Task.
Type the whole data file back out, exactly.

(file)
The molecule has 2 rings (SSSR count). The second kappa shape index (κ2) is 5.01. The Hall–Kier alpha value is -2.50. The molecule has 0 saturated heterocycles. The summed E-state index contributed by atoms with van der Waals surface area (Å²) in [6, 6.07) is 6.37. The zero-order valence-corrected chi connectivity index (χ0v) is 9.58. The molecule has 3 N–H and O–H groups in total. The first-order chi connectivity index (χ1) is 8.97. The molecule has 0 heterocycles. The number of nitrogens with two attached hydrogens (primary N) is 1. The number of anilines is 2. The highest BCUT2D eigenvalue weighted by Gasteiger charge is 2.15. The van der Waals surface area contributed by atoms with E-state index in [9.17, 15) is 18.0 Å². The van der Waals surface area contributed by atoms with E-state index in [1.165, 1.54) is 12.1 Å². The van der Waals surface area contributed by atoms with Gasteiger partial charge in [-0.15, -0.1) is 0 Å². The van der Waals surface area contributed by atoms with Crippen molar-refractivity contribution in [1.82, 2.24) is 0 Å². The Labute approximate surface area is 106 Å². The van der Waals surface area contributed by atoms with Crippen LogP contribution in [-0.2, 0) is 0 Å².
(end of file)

The molecule has 2 rings (SSSR count). The second kappa shape index (κ2) is 5.01. The Hall–Kier alpha value is -2.50. The molecule has 0 saturated heterocycles. The summed E-state index contributed by atoms with van der Waals surface area (Å²) in [6, 6.07) is 6.37. The zero-order valence-corrected chi connectivity index (χ0v) is 9.58. The molecule has 3 N–H and O–H groups in total. The first-order chi connectivity index (χ1) is 8.97. The molecule has 0 heterocycles. The number of nitrogens with two attached hydrogens (primary N) is 1. The number of anilines is 2. The highest BCUT2D eigenvalue weighted by Gasteiger charge is 2.15. The van der Waals surface area contributed by atoms with E-state index in [9.17, 15) is 18.0 Å². The van der Waals surface area contributed by atoms with E-state index in [1.165, 1.54) is 12.1 Å². The van der Waals surface area contributed by atoms with Gasteiger partial charge in [-0.15, -0.1) is 0 Å². The van der Waals surface area contributed by atoms with Crippen molar-refractivity contribution in [1.82, 2.24) is 0 Å². The Labute approximate surface area is 106 Å². The van der Waals surface area contributed by atoms with Crippen LogP contribution in [-0.2, 0) is 0 Å².